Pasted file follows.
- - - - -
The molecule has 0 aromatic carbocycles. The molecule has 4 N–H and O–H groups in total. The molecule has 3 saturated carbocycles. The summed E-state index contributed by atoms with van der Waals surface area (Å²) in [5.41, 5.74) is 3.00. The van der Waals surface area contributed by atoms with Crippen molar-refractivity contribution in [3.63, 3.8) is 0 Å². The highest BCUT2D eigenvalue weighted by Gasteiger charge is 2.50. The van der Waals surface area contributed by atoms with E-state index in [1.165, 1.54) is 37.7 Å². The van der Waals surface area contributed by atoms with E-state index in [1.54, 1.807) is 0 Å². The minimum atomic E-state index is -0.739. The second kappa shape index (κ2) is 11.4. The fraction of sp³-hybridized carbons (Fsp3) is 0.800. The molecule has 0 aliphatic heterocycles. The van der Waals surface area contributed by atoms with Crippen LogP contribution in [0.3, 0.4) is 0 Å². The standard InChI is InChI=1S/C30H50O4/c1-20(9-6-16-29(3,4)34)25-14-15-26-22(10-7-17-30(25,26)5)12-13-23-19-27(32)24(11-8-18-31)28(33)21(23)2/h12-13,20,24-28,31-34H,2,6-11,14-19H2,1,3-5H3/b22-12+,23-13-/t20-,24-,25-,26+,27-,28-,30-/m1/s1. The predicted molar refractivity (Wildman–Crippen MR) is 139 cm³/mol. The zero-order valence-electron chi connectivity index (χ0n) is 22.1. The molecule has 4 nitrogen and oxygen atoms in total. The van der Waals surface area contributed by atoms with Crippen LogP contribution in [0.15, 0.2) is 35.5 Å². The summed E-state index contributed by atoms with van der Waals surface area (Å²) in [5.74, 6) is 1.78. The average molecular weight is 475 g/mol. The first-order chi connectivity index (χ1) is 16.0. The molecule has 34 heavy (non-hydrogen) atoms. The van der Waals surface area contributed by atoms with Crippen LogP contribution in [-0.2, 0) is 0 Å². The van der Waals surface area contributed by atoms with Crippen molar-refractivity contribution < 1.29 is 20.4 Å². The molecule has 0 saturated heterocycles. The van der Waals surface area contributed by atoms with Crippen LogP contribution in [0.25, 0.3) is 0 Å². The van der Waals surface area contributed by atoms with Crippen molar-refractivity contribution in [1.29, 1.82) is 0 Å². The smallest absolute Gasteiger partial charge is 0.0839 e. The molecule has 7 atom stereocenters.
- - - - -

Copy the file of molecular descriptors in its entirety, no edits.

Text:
The molecule has 0 aromatic carbocycles. The molecule has 4 N–H and O–H groups in total. The molecule has 3 saturated carbocycles. The summed E-state index contributed by atoms with van der Waals surface area (Å²) in [5.41, 5.74) is 3.00. The van der Waals surface area contributed by atoms with Crippen molar-refractivity contribution in [3.63, 3.8) is 0 Å². The highest BCUT2D eigenvalue weighted by Gasteiger charge is 2.50. The van der Waals surface area contributed by atoms with E-state index in [1.165, 1.54) is 37.7 Å². The van der Waals surface area contributed by atoms with E-state index in [1.54, 1.807) is 0 Å². The minimum atomic E-state index is -0.739. The second kappa shape index (κ2) is 11.4. The fraction of sp³-hybridized carbons (Fsp3) is 0.800. The molecule has 0 aliphatic heterocycles. The van der Waals surface area contributed by atoms with Crippen LogP contribution in [0.3, 0.4) is 0 Å². The standard InChI is InChI=1S/C30H50O4/c1-20(9-6-16-29(3,4)34)25-14-15-26-22(10-7-17-30(25,26)5)12-13-23-19-27(32)24(11-8-18-31)28(33)21(23)2/h12-13,20,24-28,31-34H,2,6-11,14-19H2,1,3-5H3/b22-12+,23-13-/t20-,24-,25-,26+,27-,28-,30-/m1/s1. The predicted molar refractivity (Wildman–Crippen MR) is 139 cm³/mol. The zero-order valence-electron chi connectivity index (χ0n) is 22.1. The molecule has 4 nitrogen and oxygen atoms in total. The van der Waals surface area contributed by atoms with Crippen LogP contribution in [0.15, 0.2) is 35.5 Å². The summed E-state index contributed by atoms with van der Waals surface area (Å²) in [5.74, 6) is 1.78. The average molecular weight is 475 g/mol. The first-order chi connectivity index (χ1) is 16.0. The molecule has 34 heavy (non-hydrogen) atoms. The van der Waals surface area contributed by atoms with Crippen LogP contribution in [-0.2, 0) is 0 Å². The van der Waals surface area contributed by atoms with Crippen molar-refractivity contribution < 1.29 is 20.4 Å². The molecule has 0 saturated heterocycles. The van der Waals surface area contributed by atoms with Crippen LogP contribution in [0.25, 0.3) is 0 Å². The van der Waals surface area contributed by atoms with Crippen molar-refractivity contribution in [1.29, 1.82) is 0 Å². The smallest absolute Gasteiger partial charge is 0.0839 e. The molecule has 7 atom stereocenters.